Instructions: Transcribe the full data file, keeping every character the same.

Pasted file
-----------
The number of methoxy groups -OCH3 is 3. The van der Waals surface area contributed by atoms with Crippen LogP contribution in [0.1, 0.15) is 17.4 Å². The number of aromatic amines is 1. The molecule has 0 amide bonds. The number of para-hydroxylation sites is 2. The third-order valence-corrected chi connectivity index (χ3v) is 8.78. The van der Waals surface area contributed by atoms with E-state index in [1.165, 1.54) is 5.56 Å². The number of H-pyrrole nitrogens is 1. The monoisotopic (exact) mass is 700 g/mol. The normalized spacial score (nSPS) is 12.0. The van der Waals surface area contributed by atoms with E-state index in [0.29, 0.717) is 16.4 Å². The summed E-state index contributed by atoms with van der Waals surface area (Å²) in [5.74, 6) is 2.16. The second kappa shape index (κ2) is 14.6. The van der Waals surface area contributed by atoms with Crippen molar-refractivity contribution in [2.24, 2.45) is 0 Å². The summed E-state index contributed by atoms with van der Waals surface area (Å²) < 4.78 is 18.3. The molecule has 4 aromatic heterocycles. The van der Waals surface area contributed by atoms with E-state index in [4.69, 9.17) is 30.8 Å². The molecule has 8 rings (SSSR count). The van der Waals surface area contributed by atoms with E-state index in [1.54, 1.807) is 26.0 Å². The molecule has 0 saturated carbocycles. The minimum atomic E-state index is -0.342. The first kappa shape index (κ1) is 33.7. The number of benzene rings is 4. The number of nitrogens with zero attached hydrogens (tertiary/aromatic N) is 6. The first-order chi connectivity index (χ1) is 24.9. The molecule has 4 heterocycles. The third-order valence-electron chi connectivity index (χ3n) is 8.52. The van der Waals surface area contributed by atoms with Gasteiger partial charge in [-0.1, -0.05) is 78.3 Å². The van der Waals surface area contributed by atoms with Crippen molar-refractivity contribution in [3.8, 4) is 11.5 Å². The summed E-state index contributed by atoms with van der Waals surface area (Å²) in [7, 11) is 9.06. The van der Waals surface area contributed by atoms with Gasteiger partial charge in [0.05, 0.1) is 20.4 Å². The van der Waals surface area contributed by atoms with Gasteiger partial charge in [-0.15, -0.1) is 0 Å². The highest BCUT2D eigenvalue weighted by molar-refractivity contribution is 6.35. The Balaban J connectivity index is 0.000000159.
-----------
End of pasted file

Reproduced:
The number of methoxy groups -OCH3 is 3. The van der Waals surface area contributed by atoms with Crippen LogP contribution in [0.1, 0.15) is 17.4 Å². The number of aromatic amines is 1. The molecule has 0 amide bonds. The number of para-hydroxylation sites is 2. The third-order valence-corrected chi connectivity index (χ3v) is 8.78. The van der Waals surface area contributed by atoms with E-state index in [1.165, 1.54) is 5.56 Å². The number of H-pyrrole nitrogens is 1. The monoisotopic (exact) mass is 700 g/mol. The normalized spacial score (nSPS) is 12.0. The van der Waals surface area contributed by atoms with E-state index in [0.29, 0.717) is 16.4 Å². The summed E-state index contributed by atoms with van der Waals surface area (Å²) in [5.74, 6) is 2.16. The second kappa shape index (κ2) is 14.6. The van der Waals surface area contributed by atoms with Crippen molar-refractivity contribution in [2.24, 2.45) is 0 Å². The summed E-state index contributed by atoms with van der Waals surface area (Å²) < 4.78 is 18.3. The molecule has 4 aromatic heterocycles. The van der Waals surface area contributed by atoms with E-state index in [4.69, 9.17) is 30.8 Å². The molecule has 8 rings (SSSR count). The van der Waals surface area contributed by atoms with E-state index in [1.54, 1.807) is 26.0 Å². The molecule has 0 saturated carbocycles. The minimum atomic E-state index is -0.342. The first kappa shape index (κ1) is 33.7. The number of benzene rings is 4. The number of nitrogens with zero attached hydrogens (tertiary/aromatic N) is 6. The first-order chi connectivity index (χ1) is 24.9. The molecule has 4 heterocycles. The third-order valence-electron chi connectivity index (χ3n) is 8.52. The van der Waals surface area contributed by atoms with Gasteiger partial charge in [-0.1, -0.05) is 78.3 Å². The van der Waals surface area contributed by atoms with Crippen molar-refractivity contribution in [3.8, 4) is 11.5 Å². The summed E-state index contributed by atoms with van der Waals surface area (Å²) in [7, 11) is 9.06. The van der Waals surface area contributed by atoms with Gasteiger partial charge in [0.05, 0.1) is 20.4 Å². The van der Waals surface area contributed by atoms with Gasteiger partial charge in [-0.15, -0.1) is 0 Å². The highest BCUT2D eigenvalue weighted by molar-refractivity contribution is 6.35. The Balaban J connectivity index is 0.000000159.